EXAMPLE 2

The operations described in example 1 were repeated except that the emulsifying agent was first dissolved in an equal weight of solvent naphtha. The time required to mix the agent into the oil layer was considerably reduced, and the results were exactly the same as in example 1.

EXAMPLE 3

7.5 parts of the emulsifying agent used in example 1 were added to 1,000 parts of sea water contained in a shallow vessel and the mixture was gently agitated. As the emulsifying agent is not soluble in water, a thin layer of the agent was obtained on the surface of the water. One hundred parts of crude oil having a specific gravity of 0.8 were then added and the mixture was gently agitated. The oil rapidly dissolved in the surface layer of emulsifying agent and was emulsified into the water giving an emulsion very similar in behavior to that obtained in example 1.

EXAMPLE 4

Two hundred parts of Kuwait crude oil were distilled at a temperature up to 240° C., when 30 percent by weight of the more volatile material was removed. Fifty parts of the residual heavier oil were poured on to 500 parts of sea water contained in a rectangular trough to give an oil layer 0.45 cm. thick. A solution in 4.5 parts of naphtha of 4.5 parts of the emulsifying agent used in example 1 was added. After gentle agitation of the mixture for a few minutes all the oil was emulsified into the sea water. The mixture was then left undisturbed for 3 hours, after which time the emulsion had risen to the surface of the water as a creamy layer which on gentle agitation of the mixture readily redispersed in the water.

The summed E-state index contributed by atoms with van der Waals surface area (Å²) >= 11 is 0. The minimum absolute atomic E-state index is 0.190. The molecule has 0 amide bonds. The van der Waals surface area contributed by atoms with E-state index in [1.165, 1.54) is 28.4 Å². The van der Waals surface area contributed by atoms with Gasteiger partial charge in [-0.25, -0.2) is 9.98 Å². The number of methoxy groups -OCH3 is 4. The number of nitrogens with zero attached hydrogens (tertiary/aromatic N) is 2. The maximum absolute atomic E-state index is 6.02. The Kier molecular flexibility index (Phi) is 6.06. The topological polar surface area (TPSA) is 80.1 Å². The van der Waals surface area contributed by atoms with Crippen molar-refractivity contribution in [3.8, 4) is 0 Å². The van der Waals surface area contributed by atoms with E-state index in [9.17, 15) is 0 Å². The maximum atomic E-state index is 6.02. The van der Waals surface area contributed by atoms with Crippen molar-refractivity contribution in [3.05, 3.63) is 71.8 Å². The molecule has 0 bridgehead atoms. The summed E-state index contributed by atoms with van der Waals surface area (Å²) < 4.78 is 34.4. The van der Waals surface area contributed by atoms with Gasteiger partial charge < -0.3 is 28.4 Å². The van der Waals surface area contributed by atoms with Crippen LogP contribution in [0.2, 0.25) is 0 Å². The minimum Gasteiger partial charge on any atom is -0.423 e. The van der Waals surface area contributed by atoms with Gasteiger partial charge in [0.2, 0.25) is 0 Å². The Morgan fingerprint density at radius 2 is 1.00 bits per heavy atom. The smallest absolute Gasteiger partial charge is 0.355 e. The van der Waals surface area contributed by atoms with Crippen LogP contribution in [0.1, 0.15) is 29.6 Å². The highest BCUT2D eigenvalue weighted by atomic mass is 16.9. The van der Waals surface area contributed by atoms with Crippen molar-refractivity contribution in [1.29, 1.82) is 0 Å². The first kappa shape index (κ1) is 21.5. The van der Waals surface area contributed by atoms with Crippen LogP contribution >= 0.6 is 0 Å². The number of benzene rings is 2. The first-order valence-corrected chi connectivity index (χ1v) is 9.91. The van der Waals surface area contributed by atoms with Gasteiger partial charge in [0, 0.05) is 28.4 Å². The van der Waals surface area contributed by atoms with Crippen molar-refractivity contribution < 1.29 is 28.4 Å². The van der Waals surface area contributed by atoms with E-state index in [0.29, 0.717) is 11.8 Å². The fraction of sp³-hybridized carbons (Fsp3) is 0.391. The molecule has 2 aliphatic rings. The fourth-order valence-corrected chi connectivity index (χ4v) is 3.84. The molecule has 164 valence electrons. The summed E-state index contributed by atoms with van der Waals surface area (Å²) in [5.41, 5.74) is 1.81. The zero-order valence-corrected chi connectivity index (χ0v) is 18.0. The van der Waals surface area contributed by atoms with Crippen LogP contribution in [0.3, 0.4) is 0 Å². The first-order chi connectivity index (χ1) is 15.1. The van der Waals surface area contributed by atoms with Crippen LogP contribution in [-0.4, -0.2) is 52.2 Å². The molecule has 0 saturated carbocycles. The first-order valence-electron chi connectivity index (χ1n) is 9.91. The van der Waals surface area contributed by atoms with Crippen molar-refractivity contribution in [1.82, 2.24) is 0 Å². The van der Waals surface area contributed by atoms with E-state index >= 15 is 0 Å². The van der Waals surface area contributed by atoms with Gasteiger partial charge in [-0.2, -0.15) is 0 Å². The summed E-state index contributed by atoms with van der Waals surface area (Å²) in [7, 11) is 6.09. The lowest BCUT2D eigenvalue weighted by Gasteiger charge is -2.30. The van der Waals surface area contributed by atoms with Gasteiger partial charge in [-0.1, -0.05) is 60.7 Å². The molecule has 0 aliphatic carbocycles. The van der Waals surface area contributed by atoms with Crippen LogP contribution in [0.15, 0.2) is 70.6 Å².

EXAMPLE 5

To 50 parts of the heavy oil fraction remaining after distilling off the volatile components from Kuwait crude oil as described in example 4 were added 7.5 parts of sea water under the action of a high speed agitator to give a stable water-in-oil emulsion in which the emulsified water droplets were from 1 to 30 microns in diameter as determined by microscopic examination. This water-in-oil emulsion was poured on to 500 parts of sea water contained in a rectangular trough as described in example 4 and a solution in 5.5 parts of naphtha of 5.5 parts of the emulsifying agent used in example 1 was added. After gently agitating the mixture for 35 minutes all the oil was emulsified into the water and microscopic examination of the emulsion revealed that oil droplets of from 5 to 50 microns diameter were present together with some droplets having diameters up to 150 microns in which water was still emulsified. After standing undisturbed for 2 to 3 hours the emulsion rose to the surface of the water as a creamy layer which readily redispersed again on resumption of gentle agitation.